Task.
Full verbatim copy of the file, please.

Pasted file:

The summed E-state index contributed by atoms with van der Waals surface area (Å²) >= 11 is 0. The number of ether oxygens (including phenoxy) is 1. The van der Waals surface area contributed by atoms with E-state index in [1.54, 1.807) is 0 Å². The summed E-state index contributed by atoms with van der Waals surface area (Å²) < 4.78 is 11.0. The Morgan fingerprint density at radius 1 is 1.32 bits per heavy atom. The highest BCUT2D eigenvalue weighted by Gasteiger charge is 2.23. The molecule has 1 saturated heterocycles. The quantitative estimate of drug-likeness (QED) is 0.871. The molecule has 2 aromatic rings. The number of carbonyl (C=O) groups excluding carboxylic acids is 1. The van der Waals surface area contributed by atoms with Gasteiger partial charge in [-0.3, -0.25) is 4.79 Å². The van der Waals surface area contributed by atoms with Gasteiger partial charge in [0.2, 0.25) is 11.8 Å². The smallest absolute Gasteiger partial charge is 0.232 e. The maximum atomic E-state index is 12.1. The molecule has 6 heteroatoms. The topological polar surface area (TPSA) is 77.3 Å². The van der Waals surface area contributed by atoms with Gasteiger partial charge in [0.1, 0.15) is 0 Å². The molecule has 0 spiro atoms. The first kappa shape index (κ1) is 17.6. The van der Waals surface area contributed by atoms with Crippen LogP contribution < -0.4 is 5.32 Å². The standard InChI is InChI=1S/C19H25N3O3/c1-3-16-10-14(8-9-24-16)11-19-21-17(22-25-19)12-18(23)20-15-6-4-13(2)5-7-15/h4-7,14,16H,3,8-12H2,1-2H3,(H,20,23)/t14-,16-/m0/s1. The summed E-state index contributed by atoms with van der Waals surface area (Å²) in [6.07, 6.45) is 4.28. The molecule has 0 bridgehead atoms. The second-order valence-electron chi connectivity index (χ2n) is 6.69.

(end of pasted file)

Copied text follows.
The summed E-state index contributed by atoms with van der Waals surface area (Å²) >= 11 is 0. The number of ether oxygens (including phenoxy) is 1. The van der Waals surface area contributed by atoms with E-state index in [1.54, 1.807) is 0 Å². The summed E-state index contributed by atoms with van der Waals surface area (Å²) < 4.78 is 11.0. The Morgan fingerprint density at radius 1 is 1.32 bits per heavy atom. The highest BCUT2D eigenvalue weighted by Gasteiger charge is 2.23. The molecule has 1 saturated heterocycles. The quantitative estimate of drug-likeness (QED) is 0.871. The molecule has 2 aromatic rings. The number of carbonyl (C=O) groups excluding carboxylic acids is 1. The van der Waals surface area contributed by atoms with Gasteiger partial charge in [-0.3, -0.25) is 4.79 Å². The van der Waals surface area contributed by atoms with Gasteiger partial charge in [0.2, 0.25) is 11.8 Å². The smallest absolute Gasteiger partial charge is 0.232 e. The maximum atomic E-state index is 12.1. The molecule has 6 heteroatoms. The topological polar surface area (TPSA) is 77.3 Å². The van der Waals surface area contributed by atoms with Gasteiger partial charge in [0.1, 0.15) is 0 Å². The molecule has 0 spiro atoms. The first kappa shape index (κ1) is 17.6. The van der Waals surface area contributed by atoms with Crippen LogP contribution < -0.4 is 5.32 Å². The standard InChI is InChI=1S/C19H25N3O3/c1-3-16-10-14(8-9-24-16)11-19-21-17(22-25-19)12-18(23)20-15-6-4-13(2)5-7-15/h4-7,14,16H,3,8-12H2,1-2H3,(H,20,23)/t14-,16-/m0/s1. The summed E-state index contributed by atoms with van der Waals surface area (Å²) in [6.07, 6.45) is 4.28. The molecule has 0 bridgehead atoms. The second-order valence-electron chi connectivity index (χ2n) is 6.69.